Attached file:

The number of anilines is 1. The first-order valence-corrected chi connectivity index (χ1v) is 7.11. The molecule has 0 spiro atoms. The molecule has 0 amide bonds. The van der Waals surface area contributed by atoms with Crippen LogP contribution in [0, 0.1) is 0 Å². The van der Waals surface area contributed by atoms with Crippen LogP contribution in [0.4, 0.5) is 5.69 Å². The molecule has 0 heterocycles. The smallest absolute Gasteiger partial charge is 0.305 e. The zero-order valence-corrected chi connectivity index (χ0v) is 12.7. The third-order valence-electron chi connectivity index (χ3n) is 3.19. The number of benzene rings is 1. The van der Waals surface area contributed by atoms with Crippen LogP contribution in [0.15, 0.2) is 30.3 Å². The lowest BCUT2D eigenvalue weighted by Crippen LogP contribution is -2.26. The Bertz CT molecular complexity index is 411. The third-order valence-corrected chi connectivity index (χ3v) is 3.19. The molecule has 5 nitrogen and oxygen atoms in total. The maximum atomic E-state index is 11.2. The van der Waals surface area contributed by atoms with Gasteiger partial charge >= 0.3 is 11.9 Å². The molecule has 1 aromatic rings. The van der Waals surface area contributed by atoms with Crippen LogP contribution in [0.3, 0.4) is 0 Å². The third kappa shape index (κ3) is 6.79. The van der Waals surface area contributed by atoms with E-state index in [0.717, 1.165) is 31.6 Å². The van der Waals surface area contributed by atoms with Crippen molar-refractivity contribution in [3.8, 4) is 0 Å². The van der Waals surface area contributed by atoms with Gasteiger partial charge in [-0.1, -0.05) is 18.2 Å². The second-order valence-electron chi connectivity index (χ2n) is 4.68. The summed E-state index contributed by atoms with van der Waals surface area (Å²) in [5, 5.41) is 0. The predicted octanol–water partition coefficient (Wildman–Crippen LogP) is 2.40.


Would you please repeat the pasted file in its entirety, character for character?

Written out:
The number of anilines is 1. The first-order valence-corrected chi connectivity index (χ1v) is 7.11. The molecule has 0 spiro atoms. The molecule has 0 amide bonds. The van der Waals surface area contributed by atoms with Crippen LogP contribution in [0, 0.1) is 0 Å². The van der Waals surface area contributed by atoms with Crippen LogP contribution in [0.4, 0.5) is 5.69 Å². The molecule has 0 heterocycles. The smallest absolute Gasteiger partial charge is 0.305 e. The zero-order valence-corrected chi connectivity index (χ0v) is 12.7. The third-order valence-electron chi connectivity index (χ3n) is 3.19. The number of benzene rings is 1. The van der Waals surface area contributed by atoms with Crippen LogP contribution in [0.15, 0.2) is 30.3 Å². The lowest BCUT2D eigenvalue weighted by Crippen LogP contribution is -2.26. The Bertz CT molecular complexity index is 411. The third-order valence-corrected chi connectivity index (χ3v) is 3.19. The molecule has 5 nitrogen and oxygen atoms in total. The maximum atomic E-state index is 11.2. The van der Waals surface area contributed by atoms with Gasteiger partial charge >= 0.3 is 11.9 Å². The molecule has 1 aromatic rings. The van der Waals surface area contributed by atoms with Crippen LogP contribution in [0.3, 0.4) is 0 Å². The third kappa shape index (κ3) is 6.79. The van der Waals surface area contributed by atoms with E-state index in [0.717, 1.165) is 31.6 Å². The van der Waals surface area contributed by atoms with Crippen molar-refractivity contribution in [3.8, 4) is 0 Å². The van der Waals surface area contributed by atoms with Gasteiger partial charge in [-0.1, -0.05) is 18.2 Å². The second-order valence-electron chi connectivity index (χ2n) is 4.68. The summed E-state index contributed by atoms with van der Waals surface area (Å²) in [5, 5.41) is 0. The predicted octanol–water partition coefficient (Wildman–Crippen LogP) is 2.40.